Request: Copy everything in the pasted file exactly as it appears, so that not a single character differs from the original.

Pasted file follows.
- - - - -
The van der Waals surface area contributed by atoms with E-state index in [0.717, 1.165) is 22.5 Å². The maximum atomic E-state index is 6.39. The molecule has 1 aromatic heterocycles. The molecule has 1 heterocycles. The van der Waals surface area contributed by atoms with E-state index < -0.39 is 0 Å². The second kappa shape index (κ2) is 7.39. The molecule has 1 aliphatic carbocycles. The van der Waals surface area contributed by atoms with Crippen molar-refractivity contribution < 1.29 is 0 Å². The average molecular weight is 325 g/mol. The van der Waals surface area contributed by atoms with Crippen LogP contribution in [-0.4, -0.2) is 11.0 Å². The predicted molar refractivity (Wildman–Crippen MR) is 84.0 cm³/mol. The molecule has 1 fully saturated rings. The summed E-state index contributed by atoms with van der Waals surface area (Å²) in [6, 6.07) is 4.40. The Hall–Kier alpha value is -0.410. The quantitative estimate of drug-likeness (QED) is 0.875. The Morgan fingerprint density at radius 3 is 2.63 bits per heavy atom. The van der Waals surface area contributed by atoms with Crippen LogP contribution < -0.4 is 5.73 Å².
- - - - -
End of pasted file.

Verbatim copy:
The van der Waals surface area contributed by atoms with E-state index in [0.717, 1.165) is 22.5 Å². The maximum atomic E-state index is 6.39. The molecule has 1 aromatic heterocycles. The molecule has 1 heterocycles. The van der Waals surface area contributed by atoms with E-state index < -0.39 is 0 Å². The second kappa shape index (κ2) is 7.39. The molecule has 1 aliphatic carbocycles. The van der Waals surface area contributed by atoms with Crippen molar-refractivity contribution < 1.29 is 0 Å². The average molecular weight is 325 g/mol. The van der Waals surface area contributed by atoms with Crippen LogP contribution in [-0.4, -0.2) is 11.0 Å². The predicted molar refractivity (Wildman–Crippen MR) is 84.0 cm³/mol. The molecule has 1 fully saturated rings. The summed E-state index contributed by atoms with van der Waals surface area (Å²) in [6, 6.07) is 4.40. The Hall–Kier alpha value is -0.410. The quantitative estimate of drug-likeness (QED) is 0.875. The Morgan fingerprint density at radius 3 is 2.63 bits per heavy atom. The van der Waals surface area contributed by atoms with Crippen LogP contribution < -0.4 is 5.73 Å².